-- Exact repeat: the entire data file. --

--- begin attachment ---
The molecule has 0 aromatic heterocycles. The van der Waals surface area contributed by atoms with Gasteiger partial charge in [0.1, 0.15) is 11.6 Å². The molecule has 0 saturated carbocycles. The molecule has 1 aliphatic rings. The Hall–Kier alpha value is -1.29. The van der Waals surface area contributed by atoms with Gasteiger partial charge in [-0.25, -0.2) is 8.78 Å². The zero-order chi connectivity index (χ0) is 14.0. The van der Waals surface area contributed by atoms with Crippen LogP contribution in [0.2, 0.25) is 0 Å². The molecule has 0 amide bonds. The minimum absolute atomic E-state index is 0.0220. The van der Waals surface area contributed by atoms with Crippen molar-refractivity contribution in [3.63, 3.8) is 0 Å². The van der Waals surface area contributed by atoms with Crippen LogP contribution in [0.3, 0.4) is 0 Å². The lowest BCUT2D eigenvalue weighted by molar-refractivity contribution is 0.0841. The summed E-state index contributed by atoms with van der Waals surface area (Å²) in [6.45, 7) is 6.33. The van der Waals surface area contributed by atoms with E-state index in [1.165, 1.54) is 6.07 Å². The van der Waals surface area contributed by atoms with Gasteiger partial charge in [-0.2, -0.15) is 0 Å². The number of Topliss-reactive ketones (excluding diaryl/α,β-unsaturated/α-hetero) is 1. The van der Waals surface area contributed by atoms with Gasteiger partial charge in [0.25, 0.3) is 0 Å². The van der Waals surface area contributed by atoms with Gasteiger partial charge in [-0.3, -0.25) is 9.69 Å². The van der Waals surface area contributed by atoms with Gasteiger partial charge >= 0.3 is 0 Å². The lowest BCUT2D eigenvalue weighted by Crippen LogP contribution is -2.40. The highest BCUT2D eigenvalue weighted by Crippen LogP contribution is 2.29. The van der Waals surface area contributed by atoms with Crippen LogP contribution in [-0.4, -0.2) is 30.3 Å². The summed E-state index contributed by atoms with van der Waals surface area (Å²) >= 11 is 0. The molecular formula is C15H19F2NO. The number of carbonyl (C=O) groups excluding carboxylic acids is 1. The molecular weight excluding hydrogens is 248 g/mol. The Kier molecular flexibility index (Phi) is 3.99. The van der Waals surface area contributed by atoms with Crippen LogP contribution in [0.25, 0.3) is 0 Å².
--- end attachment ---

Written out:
The molecule has 0 aromatic heterocycles. The van der Waals surface area contributed by atoms with Gasteiger partial charge in [0.1, 0.15) is 11.6 Å². The molecule has 0 saturated carbocycles. The molecule has 1 aliphatic rings. The Hall–Kier alpha value is -1.29. The van der Waals surface area contributed by atoms with Gasteiger partial charge in [-0.25, -0.2) is 8.78 Å². The zero-order chi connectivity index (χ0) is 14.0. The van der Waals surface area contributed by atoms with Crippen LogP contribution in [0.2, 0.25) is 0 Å². The molecule has 0 amide bonds. The minimum absolute atomic E-state index is 0.0220. The van der Waals surface area contributed by atoms with Crippen molar-refractivity contribution in [3.63, 3.8) is 0 Å². The van der Waals surface area contributed by atoms with Crippen LogP contribution in [0.3, 0.4) is 0 Å². The lowest BCUT2D eigenvalue weighted by molar-refractivity contribution is 0.0841. The summed E-state index contributed by atoms with van der Waals surface area (Å²) in [6.45, 7) is 6.33. The van der Waals surface area contributed by atoms with E-state index in [1.165, 1.54) is 6.07 Å². The van der Waals surface area contributed by atoms with Gasteiger partial charge in [-0.2, -0.15) is 0 Å². The number of Topliss-reactive ketones (excluding diaryl/α,β-unsaturated/α-hetero) is 1. The van der Waals surface area contributed by atoms with Gasteiger partial charge in [0.25, 0.3) is 0 Å². The van der Waals surface area contributed by atoms with Gasteiger partial charge in [-0.3, -0.25) is 9.69 Å². The van der Waals surface area contributed by atoms with Gasteiger partial charge >= 0.3 is 0 Å². The lowest BCUT2D eigenvalue weighted by Crippen LogP contribution is -2.40. The highest BCUT2D eigenvalue weighted by Crippen LogP contribution is 2.29. The van der Waals surface area contributed by atoms with Crippen LogP contribution in [-0.4, -0.2) is 30.3 Å². The summed E-state index contributed by atoms with van der Waals surface area (Å²) >= 11 is 0. The molecular formula is C15H19F2NO. The number of carbonyl (C=O) groups excluding carboxylic acids is 1. The molecular weight excluding hydrogens is 248 g/mol. The Kier molecular flexibility index (Phi) is 3.99. The van der Waals surface area contributed by atoms with Crippen LogP contribution in [0.25, 0.3) is 0 Å².